I've been intrigued by John Shelby Spong's Liberating the Gospel: Reading the Bible with Jewish Eyes (HarperCollins, 1996); I've also read his Rescuing the Bible from Fundamentalism: A Bishop Rethinks the Meaning of Scripture. Much of what Spong says about John resonates with sound scholarship and truth. For example, John, as the last gospel written records a Christian interpretation of Jewish religion. A migration does seem to have occurred, with Paul, writing first, designating the resurrection as the ultimate revelatory point; Mark, the earliest gospel, emphasizes Jesus' inauguration and baptism; Matthew and Luke  point to the conception as revelatory; John takes the designation and revelation even further back, declaring that "Jesus both came from God and had returned to God" (227). Like Spong, I believe "the power and presence of Jesus... lie behind the literal words of holy scripture" (333), that much is to be learned by looking biblical symbols, myths, legends, midrashic traditions (333).  I share with Spong the belief that the Western concentration on an external world anchored in time, space, and objectivity has trouble embracing the truth found in myth, legend, intuition, and poetry (18). I do not agree, however, that one must forfeit much of the literal view of the gospels but suggest, rather, that the literal reveals a less profound interpretation of "the God experience encountered in Jesus of Nazareth." In fact, I find it interesting, perhaps ironic that as time moves forward in a linear way, the revelation of Jesus in the gospels moves backwards in that same time frame to a progressively more complete revelation of Jesus' impact on the community of believers. Like Spong, we find insufficient evidence to dismiss Jesus' historicity and a great deal of evidence that what people encounter in Jesus is God. Jesus' presence certainly points to a God moment:

For that moment was a God moment, not an earthly moment, and we do not have a God language available to us . So the words they used [the writers] were neither objective nor literal.  These words...were much more like curtains drawn apart to reveal the mystery of a living God, a God who was for them real beyond the power that any words could finally describe. (327).

The writer of John knows that indeed people yearn for sense and conviction and are drawn by that yearning and sometimes will seek "security at the price of truth" (329). Spong answers personally whom he has found Jesus to be:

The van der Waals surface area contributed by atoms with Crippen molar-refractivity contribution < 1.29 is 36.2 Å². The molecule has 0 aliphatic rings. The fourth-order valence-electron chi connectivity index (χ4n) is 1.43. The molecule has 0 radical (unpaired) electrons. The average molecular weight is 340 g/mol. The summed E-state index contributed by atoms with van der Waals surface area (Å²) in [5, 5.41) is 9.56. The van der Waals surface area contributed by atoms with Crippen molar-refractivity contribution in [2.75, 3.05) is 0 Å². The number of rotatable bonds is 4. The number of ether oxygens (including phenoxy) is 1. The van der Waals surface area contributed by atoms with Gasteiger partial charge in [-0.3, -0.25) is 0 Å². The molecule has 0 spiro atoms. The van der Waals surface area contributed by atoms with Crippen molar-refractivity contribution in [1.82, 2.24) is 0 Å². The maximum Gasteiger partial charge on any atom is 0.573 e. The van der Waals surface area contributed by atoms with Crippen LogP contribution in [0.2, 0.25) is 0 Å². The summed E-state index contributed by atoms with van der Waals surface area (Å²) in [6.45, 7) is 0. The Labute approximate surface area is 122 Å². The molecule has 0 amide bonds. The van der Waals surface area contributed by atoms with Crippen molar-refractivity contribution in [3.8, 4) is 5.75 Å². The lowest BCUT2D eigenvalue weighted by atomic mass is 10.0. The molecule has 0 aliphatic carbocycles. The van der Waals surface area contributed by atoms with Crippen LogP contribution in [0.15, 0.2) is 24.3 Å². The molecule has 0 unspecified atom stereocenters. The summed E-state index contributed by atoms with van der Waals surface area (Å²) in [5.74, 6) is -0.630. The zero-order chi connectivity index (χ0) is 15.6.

Jesus is for me the life of God being lived out in the human arena. His was a life so full and whole that it was not diminished when he was abused. It is the kind of life that removes the barriers that impede others and calls them to abundant living... The divine life has but one purpose, namely, to invite you and me into the fullness of our own lives... Jesus is... the conduit through which the love of God was loosed into human history. Jesus lived the love of God. This love was and is wasteful love, embracing love, inclusive love... Jesus is...a human expression of the 'Being' of God. This is the Being expressed under the human limits--inside both time and space. (332)

This Jesus teaches people to be themselves, to be the selves they are, but more than simply living as selves, this abundant and wasteful love demands a right relationship with others.

Our consciousness is raised to the realm of the holy. That realm surrounds us constantly but is rarely seen. Yet when our lives are touched by a God presence, scales do fall, as it were, from our eyes, and we see far beyond our own limits into the realm of the hold. It is in that realm that we begin to understand the essence of this Christ... Ultimately, the role of the Christian is to build a world in which all people might be given the strength that would enable them to live, to love, and to be all that God created them to be. So disciples of Jesus must finally live for others. (334)

John's gospel seeks to soar beyond timebound words to reveal the ineffable wonder of Jesus, to carry us "beyond all our human limits into the wonder and transcendence of God... for abundant life in the Spirit carries us into the timelessness of God" (Spong, 232). Thus, John uses metaphor to convey a truth too great to contain itself in words. "In the beginning was the Word, and the Word was with God, and the Word was God."